Top ten tips for a thrifty kitchen

Market Stall 2

During the weekly shop this week I was having a good think about how we save money. We don’t live on a ridiculously small budget, but I do believe our food bill is below average. I know families of three that spend £80-£100 a week on their shopping, whilst ours is usually around £40. I thought it would be nice to list the things that we do to save money on the food shop and make our food go further, and we’d love people to add their tips too. A quick warning, this is a long one!

  1. Always plan meals in advance – every week there is a list on our fridge of meals we could make from the ingredients we have. I try to go through everything we have in the fridge freezer and cupboards and then look through our recipes to see what we can make. I then do the Monday morning shop based on this. It’s usually for ingredients that would make meals with what we already have. I try never to shop blind, I always take a list.
  2. Make your own sauces – the amount we spent on shopping was halved when we stopped buying jars of sauces. It is so easy to make things like my bottom-of-the-fridge pasta sauce for a fraction of the price. Most sauces start with a tin of chopped tomatoes, from there you can make a variety of things, pasta sauce, Indian, BBQ, Mexican, Caribbean, the choices are endless, and it’s much cheaper.  Chuck in a load of veg you have kicking around and it’s a lot healthier too!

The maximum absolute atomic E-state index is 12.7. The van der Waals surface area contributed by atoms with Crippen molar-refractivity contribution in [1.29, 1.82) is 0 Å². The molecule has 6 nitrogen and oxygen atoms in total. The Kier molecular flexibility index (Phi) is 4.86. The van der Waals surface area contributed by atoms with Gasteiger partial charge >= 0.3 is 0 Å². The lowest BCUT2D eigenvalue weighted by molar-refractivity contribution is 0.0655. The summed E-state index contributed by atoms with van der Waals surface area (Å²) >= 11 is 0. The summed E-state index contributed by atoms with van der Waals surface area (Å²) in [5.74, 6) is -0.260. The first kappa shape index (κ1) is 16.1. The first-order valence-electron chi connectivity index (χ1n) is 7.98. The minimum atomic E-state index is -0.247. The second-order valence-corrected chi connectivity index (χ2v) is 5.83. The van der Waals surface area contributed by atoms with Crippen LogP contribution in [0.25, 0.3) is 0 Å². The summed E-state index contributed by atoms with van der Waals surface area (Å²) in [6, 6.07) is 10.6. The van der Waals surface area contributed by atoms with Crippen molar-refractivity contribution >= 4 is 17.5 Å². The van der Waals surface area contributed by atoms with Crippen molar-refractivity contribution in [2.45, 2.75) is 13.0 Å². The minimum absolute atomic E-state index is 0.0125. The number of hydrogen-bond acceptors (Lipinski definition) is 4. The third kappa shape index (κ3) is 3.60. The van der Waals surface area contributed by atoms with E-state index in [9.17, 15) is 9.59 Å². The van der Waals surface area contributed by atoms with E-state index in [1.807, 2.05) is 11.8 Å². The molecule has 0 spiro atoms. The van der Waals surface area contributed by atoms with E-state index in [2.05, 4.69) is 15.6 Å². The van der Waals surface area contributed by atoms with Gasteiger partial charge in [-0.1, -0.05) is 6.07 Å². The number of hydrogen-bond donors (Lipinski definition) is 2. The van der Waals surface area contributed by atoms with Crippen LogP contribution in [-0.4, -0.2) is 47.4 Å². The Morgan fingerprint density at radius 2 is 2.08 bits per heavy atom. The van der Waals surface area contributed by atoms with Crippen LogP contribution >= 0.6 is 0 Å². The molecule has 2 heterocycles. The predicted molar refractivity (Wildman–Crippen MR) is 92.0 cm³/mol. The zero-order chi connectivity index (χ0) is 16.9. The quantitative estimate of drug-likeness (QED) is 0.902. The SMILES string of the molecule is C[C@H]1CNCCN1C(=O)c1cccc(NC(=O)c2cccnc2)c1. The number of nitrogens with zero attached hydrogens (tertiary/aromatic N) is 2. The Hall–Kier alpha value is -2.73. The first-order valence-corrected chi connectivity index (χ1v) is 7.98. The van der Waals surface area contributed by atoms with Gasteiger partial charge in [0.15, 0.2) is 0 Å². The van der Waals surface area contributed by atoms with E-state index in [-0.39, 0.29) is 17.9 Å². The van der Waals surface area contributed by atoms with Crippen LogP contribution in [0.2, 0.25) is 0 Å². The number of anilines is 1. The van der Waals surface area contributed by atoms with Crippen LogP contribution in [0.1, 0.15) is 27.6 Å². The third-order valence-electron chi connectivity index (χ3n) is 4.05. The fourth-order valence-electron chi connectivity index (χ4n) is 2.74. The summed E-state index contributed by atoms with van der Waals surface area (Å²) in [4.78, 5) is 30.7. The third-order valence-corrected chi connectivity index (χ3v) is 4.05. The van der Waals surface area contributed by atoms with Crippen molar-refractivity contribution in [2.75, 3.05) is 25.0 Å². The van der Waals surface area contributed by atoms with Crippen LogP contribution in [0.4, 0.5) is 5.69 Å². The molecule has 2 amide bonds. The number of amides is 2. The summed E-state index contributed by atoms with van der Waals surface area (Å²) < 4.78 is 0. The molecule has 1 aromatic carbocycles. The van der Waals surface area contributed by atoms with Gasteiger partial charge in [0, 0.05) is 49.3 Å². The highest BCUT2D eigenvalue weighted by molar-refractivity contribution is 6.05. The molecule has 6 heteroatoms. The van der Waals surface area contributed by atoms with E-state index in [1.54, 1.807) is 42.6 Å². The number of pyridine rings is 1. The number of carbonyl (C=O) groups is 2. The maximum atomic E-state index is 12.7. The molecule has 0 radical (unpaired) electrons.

3. Buy a slow cooker – I cannot say this enough, I love my slow cooker and I couldn’t be without it. You can put cheap cuts of meat in in the morning, and by tea time you have a delicious meal with very little effort. I always used to cook cheaper cuts of meat in the oven for a few hours, but our oven is gas and it cost a fortune! A slow cooker costs the same as a light bulb to run, and the best bit is you can make anything! Whole joints of meats, cakes, bread, fudge, as well as complete one pot meals. As we speak I have a reduced leg of pork in ours cooking in apple juice. In ten hours we will shred it and cover it in homemade BBQ sauce and have it in a sandwich with coleslaw. Total cost of meal for two with leftovers – £2.75
  4. Use your local market – if you have one of course, but most towns have a fruit and veg stall once a week. Not everyone can grow their own, and we certainly don’t have enough space to grow everything, so we supplement what we grow on the allotment with a trip to the market. If you go at the end of the day when they are closing up you can get some real deals. Just tell the stall holder what you want and how much you have to spend and you will often get a bag of goodies for a lot less than if you had gone first thing. If you use them often, you’re much more likely to get a bargain, and in general the food is better quality and a better price than the supermarkets.
  5. Find the reduced section – I always go to the reduced section first in a shop. If you’re buying items anyway, you might as well get them cheaper! Meat, fruit and veg are usually the best things to get. If you were buying meat for the freezer then it makes perfect sense to buy reduced as the use by date is of no odds. Fruit and veg may look a little past it’s best, but you could use it in stews, sauces or soups, or make smoothies, and often they are selling for pennies.